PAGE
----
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  • Stacey


More than 2,380 people participated in the National Inquiry into Missing and Murdered Indigenous Women and Girls, some in more ways than one.

Four hundred and sixty-eight family members and survivors of violence shared their experiences and recommendations at 15 Community Hearings. Over 270 family members and survivors shared their stories in 147 private or on-camera sessions. Almost 750 people shared through statement gathering and 819 people created artistic expressions to become part of the National Inquiry’s Legacy Archive. Another 84 Expert Witnesses, Elders, and Knowledge Keepers, front-line workers and officials provided testimony in nine Institutional and Expert and Knowledge Keeper Hearings.

The truths shared in these National Inquiry hearings tell the story – or, more accurately, thousands of stories – of acts of genocide against First Nations, Inuit and Métis women, girls, and 2SLGBTQQIA people. This violence amounts to a race-based genocide of Indigenous Peoples, including First Nations, Inuit, and Métis, which especially targets women” (National Inquiry into MMIWG).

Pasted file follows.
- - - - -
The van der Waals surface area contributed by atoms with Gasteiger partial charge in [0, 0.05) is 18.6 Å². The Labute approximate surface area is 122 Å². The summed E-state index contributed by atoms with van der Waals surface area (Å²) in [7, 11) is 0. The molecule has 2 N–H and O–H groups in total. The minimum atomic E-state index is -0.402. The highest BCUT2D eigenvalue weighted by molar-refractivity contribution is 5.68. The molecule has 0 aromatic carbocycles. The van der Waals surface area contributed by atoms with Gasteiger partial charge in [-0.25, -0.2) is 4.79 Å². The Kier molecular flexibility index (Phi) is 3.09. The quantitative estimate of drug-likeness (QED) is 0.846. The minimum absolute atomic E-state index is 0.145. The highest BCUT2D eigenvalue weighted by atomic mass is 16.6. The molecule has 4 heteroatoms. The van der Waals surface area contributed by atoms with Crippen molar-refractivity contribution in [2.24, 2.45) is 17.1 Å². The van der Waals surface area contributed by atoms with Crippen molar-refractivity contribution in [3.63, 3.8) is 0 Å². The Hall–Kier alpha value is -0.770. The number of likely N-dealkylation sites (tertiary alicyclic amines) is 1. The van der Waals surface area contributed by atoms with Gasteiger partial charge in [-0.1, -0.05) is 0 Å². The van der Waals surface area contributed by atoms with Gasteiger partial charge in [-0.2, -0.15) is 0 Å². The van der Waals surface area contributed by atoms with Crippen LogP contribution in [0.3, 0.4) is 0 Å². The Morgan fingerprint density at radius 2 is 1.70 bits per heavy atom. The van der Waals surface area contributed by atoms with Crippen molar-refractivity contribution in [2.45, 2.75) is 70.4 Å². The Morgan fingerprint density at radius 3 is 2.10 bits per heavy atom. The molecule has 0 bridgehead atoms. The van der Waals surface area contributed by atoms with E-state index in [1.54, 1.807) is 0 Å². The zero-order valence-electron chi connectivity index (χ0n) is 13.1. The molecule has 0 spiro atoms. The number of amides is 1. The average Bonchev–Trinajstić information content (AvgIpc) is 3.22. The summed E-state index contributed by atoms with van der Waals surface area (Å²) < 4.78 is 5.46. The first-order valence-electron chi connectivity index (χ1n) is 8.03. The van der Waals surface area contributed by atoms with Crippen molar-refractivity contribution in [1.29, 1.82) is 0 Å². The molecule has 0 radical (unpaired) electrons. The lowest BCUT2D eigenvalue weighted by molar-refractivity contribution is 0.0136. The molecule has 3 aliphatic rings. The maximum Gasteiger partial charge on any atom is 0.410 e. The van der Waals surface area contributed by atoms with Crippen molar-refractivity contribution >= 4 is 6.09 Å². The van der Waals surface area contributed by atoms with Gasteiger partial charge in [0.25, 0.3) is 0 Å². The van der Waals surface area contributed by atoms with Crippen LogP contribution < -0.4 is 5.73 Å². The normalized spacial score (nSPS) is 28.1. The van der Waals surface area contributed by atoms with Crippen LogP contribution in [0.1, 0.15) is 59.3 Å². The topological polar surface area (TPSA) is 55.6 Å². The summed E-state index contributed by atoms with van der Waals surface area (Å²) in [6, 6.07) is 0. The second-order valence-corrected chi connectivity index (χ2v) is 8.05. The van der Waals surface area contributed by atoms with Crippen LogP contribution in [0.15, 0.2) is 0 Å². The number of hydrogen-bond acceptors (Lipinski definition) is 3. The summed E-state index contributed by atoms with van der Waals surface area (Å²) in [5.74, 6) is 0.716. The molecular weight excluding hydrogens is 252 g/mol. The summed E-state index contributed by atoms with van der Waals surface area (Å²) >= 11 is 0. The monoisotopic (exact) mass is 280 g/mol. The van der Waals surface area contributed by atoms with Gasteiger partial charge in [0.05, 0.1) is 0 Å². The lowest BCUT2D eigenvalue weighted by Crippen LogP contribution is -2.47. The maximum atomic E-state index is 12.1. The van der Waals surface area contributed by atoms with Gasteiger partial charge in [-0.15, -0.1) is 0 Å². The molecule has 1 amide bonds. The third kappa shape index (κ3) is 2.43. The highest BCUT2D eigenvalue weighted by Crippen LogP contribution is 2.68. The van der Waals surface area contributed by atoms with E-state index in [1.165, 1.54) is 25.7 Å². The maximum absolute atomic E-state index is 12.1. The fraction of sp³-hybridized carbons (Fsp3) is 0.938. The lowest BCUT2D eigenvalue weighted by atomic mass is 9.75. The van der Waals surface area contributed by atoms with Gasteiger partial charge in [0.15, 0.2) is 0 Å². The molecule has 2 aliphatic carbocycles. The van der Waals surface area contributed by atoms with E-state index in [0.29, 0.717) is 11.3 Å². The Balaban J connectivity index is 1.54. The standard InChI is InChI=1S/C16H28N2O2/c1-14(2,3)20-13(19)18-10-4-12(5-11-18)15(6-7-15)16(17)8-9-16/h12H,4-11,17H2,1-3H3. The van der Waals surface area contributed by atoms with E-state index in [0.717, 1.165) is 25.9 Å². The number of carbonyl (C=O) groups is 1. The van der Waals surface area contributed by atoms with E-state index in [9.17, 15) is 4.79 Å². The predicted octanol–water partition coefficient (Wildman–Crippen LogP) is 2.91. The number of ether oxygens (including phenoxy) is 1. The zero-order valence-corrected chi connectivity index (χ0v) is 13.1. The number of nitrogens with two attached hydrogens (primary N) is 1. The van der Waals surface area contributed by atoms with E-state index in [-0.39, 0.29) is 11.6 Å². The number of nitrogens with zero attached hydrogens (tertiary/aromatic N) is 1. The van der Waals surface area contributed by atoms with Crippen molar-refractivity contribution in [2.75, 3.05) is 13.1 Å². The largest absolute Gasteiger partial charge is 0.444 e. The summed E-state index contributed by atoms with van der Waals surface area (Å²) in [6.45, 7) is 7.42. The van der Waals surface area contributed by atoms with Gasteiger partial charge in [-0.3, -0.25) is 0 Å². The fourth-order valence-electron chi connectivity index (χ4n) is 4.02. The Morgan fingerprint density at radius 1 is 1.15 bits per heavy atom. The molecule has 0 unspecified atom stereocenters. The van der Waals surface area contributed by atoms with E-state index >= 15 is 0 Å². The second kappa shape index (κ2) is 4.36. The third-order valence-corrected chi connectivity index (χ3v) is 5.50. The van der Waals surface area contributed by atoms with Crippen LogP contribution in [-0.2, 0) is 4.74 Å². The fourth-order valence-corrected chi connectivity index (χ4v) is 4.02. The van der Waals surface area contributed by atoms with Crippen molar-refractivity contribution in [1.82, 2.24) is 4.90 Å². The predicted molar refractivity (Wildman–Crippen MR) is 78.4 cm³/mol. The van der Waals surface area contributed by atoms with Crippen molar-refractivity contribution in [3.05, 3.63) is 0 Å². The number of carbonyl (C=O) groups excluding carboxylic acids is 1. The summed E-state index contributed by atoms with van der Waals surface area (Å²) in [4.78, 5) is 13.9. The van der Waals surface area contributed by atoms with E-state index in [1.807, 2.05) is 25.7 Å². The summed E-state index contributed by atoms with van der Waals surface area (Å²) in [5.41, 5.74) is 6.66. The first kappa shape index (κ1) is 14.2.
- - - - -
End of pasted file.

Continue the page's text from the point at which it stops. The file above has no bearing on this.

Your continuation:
While the National Inquiry into MMIWG was in process, they requested a two year extension. This was asked based on the fact that there were so many stories still untold and the fact that “documented” numbers are not reflective of real numbers and only further inquiry would show a more accurate picture. The request was denied by the federal government. The government also refused funding to support the families and victims who told their stories during the inquiry.

There is so much information on this topic, that it is shocking that the 231 Calls to Justice laid out in the final report have had little to no work done. Indigenous women are five times more likely to be murdered than non-Indigenous women (the number who were murdered by strangers is three times higher than that of non-Indigenous women — this is NOT an Indigenous on Indigenous issue). The rates increase astronomically in two specific demographics: sex workers and those who live near resource extraction sites. Many of these cases go unsolved and too often are not even investigated.

One example of this, specific to sex workers was Robert Pickton. Reports were made and RCMP were on site of the Pickton farm in B.C, but when investigations finally started years after the first suspicion, there was DNA evidence of 26 missing women found. How many of those (and others whose DNA evidence was not found) could have been saved if Indigenous women’s lives were seen as sacred?

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